There is a difference of 12 years between my older brother and my youngest sister. That means there was only about 6 years where we were all under the same roof. While writing this I realized that my parents probably had to deal with boiling bottle nipples and giving my brother and I the sex talk—yikes!
I think many of my readers have large age gaps in their families, especially those who have divorced households. Here are some tips for you:
1) Don’t Pretend the Age Gap Isn’t There
Many of the teens I work with who have young siblings hate when their parents pretend that they might all have the same interests. It is also very confusing for kids when parents say, we all have to go on the teacup ride because that is what Stevie likes, and then say you can’t be so rough because Stevie is so much younger. Acknowledge the age gap, talk about what that means in terms of compromises and equalities you want to have—ie. “I love you all equally, but when Stevie needs a diaper change I have to go to him first.”
2) Second Parent Syndrome
I just watched a Supernanny about an older sister who was constantly having to babysit and scold the younger kids. This not only jeopardizes the future relationship between your kids, but also hurts your relationship with your older child. If you want them to act as second parent sometimes, but also be their parent, it is very confusing. I would really recommend trying to get other babysitters and only allowing a certain range of younger sibling discipline.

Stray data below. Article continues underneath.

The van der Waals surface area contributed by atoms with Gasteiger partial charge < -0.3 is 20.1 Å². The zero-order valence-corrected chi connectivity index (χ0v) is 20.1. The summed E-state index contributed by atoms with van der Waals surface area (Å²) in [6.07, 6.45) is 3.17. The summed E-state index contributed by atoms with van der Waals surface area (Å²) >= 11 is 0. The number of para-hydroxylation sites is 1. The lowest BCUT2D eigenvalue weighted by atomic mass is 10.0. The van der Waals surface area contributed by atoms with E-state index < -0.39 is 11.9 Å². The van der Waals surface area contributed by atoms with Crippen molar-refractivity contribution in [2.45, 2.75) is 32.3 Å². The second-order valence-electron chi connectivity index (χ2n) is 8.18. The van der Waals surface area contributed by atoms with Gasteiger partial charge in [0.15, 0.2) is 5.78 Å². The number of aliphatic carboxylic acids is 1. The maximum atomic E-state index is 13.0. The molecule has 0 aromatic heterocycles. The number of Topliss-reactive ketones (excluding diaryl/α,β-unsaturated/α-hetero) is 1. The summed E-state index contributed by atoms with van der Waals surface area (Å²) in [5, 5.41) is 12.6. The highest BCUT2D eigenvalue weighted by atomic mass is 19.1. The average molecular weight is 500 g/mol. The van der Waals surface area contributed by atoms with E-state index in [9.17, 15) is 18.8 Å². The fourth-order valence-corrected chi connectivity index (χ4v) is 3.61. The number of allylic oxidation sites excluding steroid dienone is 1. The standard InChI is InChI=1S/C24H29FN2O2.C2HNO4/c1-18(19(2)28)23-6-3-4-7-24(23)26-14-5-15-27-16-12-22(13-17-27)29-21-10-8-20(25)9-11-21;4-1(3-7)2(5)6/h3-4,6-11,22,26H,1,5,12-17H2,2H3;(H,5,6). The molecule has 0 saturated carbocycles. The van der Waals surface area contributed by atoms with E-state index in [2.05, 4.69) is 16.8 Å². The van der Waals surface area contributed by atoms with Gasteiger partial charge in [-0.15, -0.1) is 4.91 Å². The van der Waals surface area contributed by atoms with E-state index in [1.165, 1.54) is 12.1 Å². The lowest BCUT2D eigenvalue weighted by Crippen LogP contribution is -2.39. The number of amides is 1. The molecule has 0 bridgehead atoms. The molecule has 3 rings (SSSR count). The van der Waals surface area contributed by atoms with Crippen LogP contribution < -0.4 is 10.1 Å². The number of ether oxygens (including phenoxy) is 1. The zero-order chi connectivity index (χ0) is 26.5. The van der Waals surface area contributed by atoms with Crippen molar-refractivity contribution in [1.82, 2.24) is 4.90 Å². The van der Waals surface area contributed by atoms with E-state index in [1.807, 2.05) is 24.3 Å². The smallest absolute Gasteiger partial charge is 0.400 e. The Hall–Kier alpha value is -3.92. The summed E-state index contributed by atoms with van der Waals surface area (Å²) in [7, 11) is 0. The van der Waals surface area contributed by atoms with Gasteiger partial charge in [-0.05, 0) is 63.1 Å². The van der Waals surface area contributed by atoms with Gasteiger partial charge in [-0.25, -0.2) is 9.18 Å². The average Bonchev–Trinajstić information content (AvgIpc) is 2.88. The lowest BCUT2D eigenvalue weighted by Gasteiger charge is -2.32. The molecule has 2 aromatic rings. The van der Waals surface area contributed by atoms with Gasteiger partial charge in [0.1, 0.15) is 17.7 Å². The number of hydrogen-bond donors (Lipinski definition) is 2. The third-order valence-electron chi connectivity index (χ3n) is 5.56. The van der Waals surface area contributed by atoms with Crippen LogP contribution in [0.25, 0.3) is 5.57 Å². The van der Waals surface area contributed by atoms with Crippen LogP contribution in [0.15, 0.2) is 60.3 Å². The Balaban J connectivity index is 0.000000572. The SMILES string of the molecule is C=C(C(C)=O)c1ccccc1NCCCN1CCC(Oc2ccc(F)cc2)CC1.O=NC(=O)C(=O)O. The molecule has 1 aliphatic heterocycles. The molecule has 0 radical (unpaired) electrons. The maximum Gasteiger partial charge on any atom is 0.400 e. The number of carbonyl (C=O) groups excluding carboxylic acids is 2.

3) Separate Alone Time
When you have large age gaps between your kids, teens and toddlers, tweens and babies, or 20-somethings and tweens, it is important to give them all individual face time. This gives you an opportunity to do something that is age appropriate and not clouded by needs of a whiny younger child or a pubescent older one.
4) Pick Your Battles
Teens will never want to go to pre-school graduation. We also might not get as excited as you that baby Stevie has finally reached the fifth stage of diaper to underwear development (I don’t actually think that exists, but I remember my mom saying something like this once and I thought it was dis-gus-ting). Unless you really want to make a family event, hold back a little on what you require your teen to go to or hear about. They will thank you later–and not begrudge the little one.
Overall, do not get discouraged if your kids are not getting along because of their age differences. I do not think that age gaps cause more or less fighting for certain families, there will always be sibling rivalry, catty fighting and older sibling ‘smackdowns’ (that’s what it was called in my house when my brother practiced wrestling moves)—but in the end they will all be close.
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